1758: Man dies from Spanish fly and “furious lust”

spanish fly
The Spanish fly – not really a fly and not specifically Spanish either

In the days before Viagra, medieval and early modern Europeans relied on a number of natural sexual stimulants. One of the most effective – but also most notorious – was ‘Spanish fly’, a substance produced by crushing green blister beetles into a powder. The active chemical compound in ‘Spanish fly’ is cantharidin, which is produced by the beetles as a defence mechanism. If ingested by humans it causes itching and irritation around the body but particularly in the genitalia and urinary tract of men.

Scores of European doctors prescribed cantharidin for sexual dysfunction and a range of health issues, without fully understanding its workings or dangers. There are several historical cases of cantharidin medicines producing satyriasis (excessive sexual lust) or priapism (permanent erection). One case from the mid 18th century apparently proved fatal:

“A doctor in Orange named Chauvel was called to Caderousse, a small town near his home, in 1758. There he saw a man suffering from a similar disease. At the doorway of the house, he found the sick man’s wife, who complained to him about the furious lust of her husband, who had ridden her 40 times in one night, and whose private parts were always swollen.”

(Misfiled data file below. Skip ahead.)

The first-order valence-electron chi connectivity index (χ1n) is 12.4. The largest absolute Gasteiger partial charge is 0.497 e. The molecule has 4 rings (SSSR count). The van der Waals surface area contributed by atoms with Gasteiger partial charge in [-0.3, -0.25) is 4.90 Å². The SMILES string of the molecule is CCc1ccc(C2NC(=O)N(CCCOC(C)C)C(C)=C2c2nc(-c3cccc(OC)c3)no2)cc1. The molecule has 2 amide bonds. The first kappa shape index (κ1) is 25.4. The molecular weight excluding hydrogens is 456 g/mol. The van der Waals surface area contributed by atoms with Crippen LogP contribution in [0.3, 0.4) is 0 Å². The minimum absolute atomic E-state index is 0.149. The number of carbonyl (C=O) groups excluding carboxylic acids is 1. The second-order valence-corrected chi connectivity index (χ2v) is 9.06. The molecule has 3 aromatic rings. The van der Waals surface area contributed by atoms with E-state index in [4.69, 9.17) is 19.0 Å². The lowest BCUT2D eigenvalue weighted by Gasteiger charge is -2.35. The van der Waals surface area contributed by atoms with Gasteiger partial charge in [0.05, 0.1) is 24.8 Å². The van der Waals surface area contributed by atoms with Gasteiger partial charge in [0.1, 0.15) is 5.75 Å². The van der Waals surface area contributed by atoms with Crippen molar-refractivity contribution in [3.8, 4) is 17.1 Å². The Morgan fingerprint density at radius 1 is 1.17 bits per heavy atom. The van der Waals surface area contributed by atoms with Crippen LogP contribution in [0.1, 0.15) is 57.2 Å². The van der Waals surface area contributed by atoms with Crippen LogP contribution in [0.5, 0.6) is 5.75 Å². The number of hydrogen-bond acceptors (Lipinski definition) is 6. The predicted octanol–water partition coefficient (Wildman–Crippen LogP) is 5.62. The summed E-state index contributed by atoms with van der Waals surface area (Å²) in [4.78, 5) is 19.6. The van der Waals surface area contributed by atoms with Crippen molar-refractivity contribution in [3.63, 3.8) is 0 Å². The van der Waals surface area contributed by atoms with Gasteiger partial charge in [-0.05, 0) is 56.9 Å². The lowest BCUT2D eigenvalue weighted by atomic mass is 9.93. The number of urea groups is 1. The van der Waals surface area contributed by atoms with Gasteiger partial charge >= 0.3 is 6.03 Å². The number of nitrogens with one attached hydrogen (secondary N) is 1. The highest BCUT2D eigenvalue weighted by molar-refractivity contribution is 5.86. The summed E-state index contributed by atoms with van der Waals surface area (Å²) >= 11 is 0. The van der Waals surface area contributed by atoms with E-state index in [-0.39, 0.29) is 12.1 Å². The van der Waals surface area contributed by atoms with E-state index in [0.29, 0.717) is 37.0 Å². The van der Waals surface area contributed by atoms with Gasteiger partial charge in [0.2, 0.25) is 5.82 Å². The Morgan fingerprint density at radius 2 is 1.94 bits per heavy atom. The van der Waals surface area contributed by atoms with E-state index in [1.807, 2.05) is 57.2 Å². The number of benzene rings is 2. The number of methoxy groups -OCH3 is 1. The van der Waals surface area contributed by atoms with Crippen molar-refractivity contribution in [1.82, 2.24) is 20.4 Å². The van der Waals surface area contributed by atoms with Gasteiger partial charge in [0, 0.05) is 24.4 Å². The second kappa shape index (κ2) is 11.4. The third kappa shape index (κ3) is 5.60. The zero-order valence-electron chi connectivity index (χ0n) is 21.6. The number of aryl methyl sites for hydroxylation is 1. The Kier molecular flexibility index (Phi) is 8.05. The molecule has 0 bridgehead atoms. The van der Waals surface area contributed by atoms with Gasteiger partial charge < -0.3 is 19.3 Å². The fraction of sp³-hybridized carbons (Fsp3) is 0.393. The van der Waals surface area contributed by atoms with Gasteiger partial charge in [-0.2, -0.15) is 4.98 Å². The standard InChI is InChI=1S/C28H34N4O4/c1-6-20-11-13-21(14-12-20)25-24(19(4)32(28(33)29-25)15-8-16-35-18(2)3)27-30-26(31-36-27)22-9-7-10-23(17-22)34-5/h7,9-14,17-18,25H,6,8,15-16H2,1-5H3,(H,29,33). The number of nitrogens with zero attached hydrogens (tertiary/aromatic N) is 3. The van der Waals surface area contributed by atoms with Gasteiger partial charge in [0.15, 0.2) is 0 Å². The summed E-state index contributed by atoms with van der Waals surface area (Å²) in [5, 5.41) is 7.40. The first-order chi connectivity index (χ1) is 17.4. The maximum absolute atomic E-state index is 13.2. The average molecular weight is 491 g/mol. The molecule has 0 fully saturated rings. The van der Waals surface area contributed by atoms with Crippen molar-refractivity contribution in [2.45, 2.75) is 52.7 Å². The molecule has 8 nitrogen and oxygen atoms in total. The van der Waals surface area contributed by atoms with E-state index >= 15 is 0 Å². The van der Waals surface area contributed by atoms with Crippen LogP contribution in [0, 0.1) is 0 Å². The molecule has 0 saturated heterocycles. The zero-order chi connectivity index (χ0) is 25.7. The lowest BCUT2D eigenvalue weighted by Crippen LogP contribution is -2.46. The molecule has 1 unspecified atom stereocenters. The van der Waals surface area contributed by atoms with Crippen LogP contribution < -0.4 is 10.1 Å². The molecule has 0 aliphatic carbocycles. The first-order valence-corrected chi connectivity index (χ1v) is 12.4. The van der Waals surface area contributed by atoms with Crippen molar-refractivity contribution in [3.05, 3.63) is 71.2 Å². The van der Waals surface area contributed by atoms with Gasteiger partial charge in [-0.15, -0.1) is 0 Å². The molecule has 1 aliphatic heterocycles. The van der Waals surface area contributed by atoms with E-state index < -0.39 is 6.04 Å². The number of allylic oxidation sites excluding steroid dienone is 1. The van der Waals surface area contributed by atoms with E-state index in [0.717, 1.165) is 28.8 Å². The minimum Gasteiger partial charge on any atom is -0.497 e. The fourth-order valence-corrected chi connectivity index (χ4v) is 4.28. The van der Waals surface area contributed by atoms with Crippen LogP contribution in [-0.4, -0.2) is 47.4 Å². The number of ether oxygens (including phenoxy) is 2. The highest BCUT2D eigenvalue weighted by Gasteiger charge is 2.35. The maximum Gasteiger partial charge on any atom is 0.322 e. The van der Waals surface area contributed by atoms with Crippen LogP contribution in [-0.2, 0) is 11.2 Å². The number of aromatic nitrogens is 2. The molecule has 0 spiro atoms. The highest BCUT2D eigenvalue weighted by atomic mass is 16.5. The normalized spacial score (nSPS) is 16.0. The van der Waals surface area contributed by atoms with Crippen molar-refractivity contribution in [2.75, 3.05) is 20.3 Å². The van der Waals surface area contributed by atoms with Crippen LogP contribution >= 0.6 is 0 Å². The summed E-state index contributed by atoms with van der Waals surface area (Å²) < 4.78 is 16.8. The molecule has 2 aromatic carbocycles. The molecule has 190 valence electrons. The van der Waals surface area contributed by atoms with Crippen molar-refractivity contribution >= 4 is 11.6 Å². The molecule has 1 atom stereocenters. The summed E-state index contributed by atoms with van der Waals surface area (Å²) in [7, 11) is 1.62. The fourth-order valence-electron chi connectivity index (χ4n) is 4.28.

Dr Chauvel’s investigations subsequently revealed that the overly excited man from Caderousse was dosed up on a cantharidin potion:

“The husband’s evil lusts came from a beverage similar to one given him by a woman at the hospital, to cure the intense fever that had afflicted him. But he fell into such a frenzy that others had to tie him up, as if he were possessed by the Devil… While Dr Chauvel was still present a local priest came to exorcise him, while the patient begged to be left to die. The women wrapped him in a sheet damp with water and vinegar until the following day…”

On their return the following day the patient’s “furious lust” had abated – but only because he was dead. From Chauvel’s description it is unclear whether he was murdered, mutilated after death – or perhaps died during a bizarre act of auto-fellatio:

“…He was dead, as stiff as a corpse. In his gaping mouth, with teeth bared, they found his gangrenous penis.”

Source: Pabrol, Observations Anatomiques, 1762. Content on this page is © Alpha History 2016. Content may not be republished without our express permission. For more information please refer to our Terms of Use or contact Alpha History.